Quantcast

Sunnyside Gardens to be a historic district

Sunnyside Gardens will almost surely go down in the history books. On Tuesday, June 26, the city’s Landmarks Preservation Commission (LPC) voted unanimously to give the neighborhood historic district status, which would make it the largest district in the borough, ending a contentious battle between residents.
The LPC’s decision, which the nine-member committee said drew upon a large amount of community support, will send the proposal for review by the Department of City Planning and then to the City Council for final approval.
Homeowners will need the okay from the LPC to make changes in their houses’ exteriors, but the approval process has been in place since the district was calendared in March. Within the past few months, debate on the proposed district has heated up, with some residents calling for the Gardens’ preservation and others arguing for the right to change their property as they see fit.
“Right now we are under very restrictive rules,” said Ira Greenberg, a 12-year resident of the Gardens and the attorney for Preserve Sunnyside Gardens, about specific guidelines for homeowners. “It’s absolutely unnecessary and goes against historically what Sunnyside Gardens was about and what it is about today - the open spaces, the size of the spaces and the open community.”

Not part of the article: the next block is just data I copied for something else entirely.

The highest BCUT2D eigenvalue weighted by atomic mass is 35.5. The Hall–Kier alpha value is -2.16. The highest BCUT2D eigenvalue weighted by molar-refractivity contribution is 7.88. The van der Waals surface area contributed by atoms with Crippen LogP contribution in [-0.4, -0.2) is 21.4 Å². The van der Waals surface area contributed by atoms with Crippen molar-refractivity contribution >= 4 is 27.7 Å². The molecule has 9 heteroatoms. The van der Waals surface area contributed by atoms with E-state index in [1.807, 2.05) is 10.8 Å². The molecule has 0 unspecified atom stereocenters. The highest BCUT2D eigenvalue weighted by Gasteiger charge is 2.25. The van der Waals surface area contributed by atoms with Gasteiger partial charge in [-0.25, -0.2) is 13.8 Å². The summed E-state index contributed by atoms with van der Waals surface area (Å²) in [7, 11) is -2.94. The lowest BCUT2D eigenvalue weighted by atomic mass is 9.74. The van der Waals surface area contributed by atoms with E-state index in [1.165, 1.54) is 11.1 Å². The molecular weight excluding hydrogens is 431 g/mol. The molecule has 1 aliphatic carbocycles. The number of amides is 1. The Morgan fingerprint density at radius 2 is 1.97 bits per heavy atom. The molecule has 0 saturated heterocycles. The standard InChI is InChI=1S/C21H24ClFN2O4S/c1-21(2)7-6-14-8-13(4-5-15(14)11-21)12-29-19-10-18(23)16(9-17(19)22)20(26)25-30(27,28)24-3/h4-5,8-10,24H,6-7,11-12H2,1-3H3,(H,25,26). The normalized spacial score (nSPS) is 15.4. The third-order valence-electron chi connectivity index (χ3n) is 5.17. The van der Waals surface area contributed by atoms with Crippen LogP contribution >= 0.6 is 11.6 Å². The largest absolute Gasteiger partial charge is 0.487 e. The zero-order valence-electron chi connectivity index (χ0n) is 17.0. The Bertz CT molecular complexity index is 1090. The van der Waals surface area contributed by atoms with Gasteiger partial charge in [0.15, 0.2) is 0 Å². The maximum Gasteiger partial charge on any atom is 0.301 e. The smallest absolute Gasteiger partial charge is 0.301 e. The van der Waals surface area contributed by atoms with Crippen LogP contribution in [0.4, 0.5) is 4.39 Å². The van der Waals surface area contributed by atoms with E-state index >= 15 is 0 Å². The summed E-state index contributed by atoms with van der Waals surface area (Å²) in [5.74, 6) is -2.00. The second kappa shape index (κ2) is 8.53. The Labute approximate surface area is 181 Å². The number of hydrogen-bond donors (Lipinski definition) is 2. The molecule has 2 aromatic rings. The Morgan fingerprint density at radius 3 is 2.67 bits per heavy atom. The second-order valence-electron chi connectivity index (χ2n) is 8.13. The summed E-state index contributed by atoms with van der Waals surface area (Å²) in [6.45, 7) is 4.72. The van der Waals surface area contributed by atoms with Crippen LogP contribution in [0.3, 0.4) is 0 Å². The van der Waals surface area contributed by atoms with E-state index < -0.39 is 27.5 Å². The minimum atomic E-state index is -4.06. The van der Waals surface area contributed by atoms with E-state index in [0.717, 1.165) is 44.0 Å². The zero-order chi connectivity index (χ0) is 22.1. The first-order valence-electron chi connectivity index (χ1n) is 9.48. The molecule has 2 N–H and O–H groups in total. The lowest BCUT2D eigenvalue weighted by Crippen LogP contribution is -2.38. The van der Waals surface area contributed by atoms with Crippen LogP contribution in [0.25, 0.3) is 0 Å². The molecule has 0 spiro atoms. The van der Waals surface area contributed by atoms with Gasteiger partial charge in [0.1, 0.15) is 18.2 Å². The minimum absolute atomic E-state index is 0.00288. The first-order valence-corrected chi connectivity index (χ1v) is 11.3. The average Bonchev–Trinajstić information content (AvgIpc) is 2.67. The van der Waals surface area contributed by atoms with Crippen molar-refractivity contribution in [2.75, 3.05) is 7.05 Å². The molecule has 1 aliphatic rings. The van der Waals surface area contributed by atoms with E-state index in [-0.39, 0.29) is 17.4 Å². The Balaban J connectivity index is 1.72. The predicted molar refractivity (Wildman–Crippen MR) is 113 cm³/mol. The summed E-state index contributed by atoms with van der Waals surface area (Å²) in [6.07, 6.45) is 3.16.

“Our group is for preservation, but the right way, what is important in Sunnyside Gardens,” Greenberg said, explaining that he and about 500 community members who signed a petition against the designation as is, but they would consider a separate set of rules for the Gardens than used for other historic districts.
However, the current proposal has already garnered support from City Councilmember Eric Gioia, who represents the area. Gioia hopes to secure tax breaks for homeowners performing alterations approved by the LPC’s guidelines.
The 77-acre section of Sunnyside Gardens is comprised of 624 brick homes and about 1,200 residential units in total. Developed in the 1920s, Sunnyside Gardens was planned as a “garden community” - apartment buildings and homes built around common gardens and parks. Today, much of the neighborhood remains the same.

More from Around New York